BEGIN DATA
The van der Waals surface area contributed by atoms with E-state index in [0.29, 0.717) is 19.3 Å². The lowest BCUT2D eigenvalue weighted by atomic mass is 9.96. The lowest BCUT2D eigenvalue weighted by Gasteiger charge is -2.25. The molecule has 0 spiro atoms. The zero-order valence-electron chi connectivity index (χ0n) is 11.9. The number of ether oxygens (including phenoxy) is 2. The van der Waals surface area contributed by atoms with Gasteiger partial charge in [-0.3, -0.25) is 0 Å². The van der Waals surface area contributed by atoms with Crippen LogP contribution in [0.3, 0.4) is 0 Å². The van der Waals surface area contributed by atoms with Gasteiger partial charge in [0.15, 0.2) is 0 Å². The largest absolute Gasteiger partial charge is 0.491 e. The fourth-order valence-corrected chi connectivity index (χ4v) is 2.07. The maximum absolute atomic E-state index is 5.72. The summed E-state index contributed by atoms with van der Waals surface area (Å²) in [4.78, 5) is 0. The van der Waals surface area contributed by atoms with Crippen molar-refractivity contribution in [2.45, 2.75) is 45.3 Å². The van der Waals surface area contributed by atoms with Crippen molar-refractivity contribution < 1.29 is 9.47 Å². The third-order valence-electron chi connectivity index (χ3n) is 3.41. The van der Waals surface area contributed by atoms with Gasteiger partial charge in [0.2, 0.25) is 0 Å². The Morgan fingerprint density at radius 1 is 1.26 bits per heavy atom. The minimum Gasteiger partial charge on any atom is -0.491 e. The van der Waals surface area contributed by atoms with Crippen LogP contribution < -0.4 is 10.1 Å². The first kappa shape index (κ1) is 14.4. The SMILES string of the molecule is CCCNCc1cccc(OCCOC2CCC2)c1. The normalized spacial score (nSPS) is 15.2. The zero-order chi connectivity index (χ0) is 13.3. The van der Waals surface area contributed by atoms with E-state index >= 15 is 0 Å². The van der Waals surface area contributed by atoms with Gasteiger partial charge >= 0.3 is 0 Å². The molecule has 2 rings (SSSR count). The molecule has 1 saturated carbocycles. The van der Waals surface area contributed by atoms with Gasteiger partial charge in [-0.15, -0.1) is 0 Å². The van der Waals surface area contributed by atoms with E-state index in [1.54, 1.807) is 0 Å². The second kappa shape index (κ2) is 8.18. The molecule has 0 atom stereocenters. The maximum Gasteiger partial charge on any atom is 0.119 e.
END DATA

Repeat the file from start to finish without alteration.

The van der Waals surface area contributed by atoms with E-state index in [0.29, 0.717) is 19.3 Å². The lowest BCUT2D eigenvalue weighted by atomic mass is 9.96. The lowest BCUT2D eigenvalue weighted by Gasteiger charge is -2.25. The molecule has 0 spiro atoms. The zero-order valence-electron chi connectivity index (χ0n) is 11.9. The number of ether oxygens (including phenoxy) is 2. The van der Waals surface area contributed by atoms with Gasteiger partial charge in [-0.3, -0.25) is 0 Å². The van der Waals surface area contributed by atoms with Crippen LogP contribution in [0.3, 0.4) is 0 Å². The van der Waals surface area contributed by atoms with Gasteiger partial charge in [0.15, 0.2) is 0 Å². The largest absolute Gasteiger partial charge is 0.491 e. The fourth-order valence-corrected chi connectivity index (χ4v) is 2.07. The maximum absolute atomic E-state index is 5.72. The summed E-state index contributed by atoms with van der Waals surface area (Å²) in [4.78, 5) is 0. The van der Waals surface area contributed by atoms with Crippen molar-refractivity contribution in [2.45, 2.75) is 45.3 Å². The van der Waals surface area contributed by atoms with Crippen molar-refractivity contribution < 1.29 is 9.47 Å². The third-order valence-electron chi connectivity index (χ3n) is 3.41. The van der Waals surface area contributed by atoms with Gasteiger partial charge in [0.2, 0.25) is 0 Å². The Morgan fingerprint density at radius 1 is 1.26 bits per heavy atom. The minimum Gasteiger partial charge on any atom is -0.491 e. The van der Waals surface area contributed by atoms with Crippen LogP contribution < -0.4 is 10.1 Å². The first kappa shape index (κ1) is 14.4. The SMILES string of the molecule is CCCNCc1cccc(OCCOC2CCC2)c1. The normalized spacial score (nSPS) is 15.2. The zero-order chi connectivity index (χ0) is 13.3. The van der Waals surface area contributed by atoms with E-state index >= 15 is 0 Å². The van der Waals surface area contributed by atoms with Gasteiger partial charge >= 0.3 is 0 Å². The molecule has 2 rings (SSSR count). The molecule has 1 saturated carbocycles. The van der Waals surface area contributed by atoms with Gasteiger partial charge in [-0.15, -0.1) is 0 Å². The van der Waals surface area contributed by atoms with E-state index in [1.54, 1.807) is 0 Å². The second kappa shape index (κ2) is 8.18. The molecule has 0 atom stereocenters. The maximum Gasteiger partial charge on any atom is 0.119 e.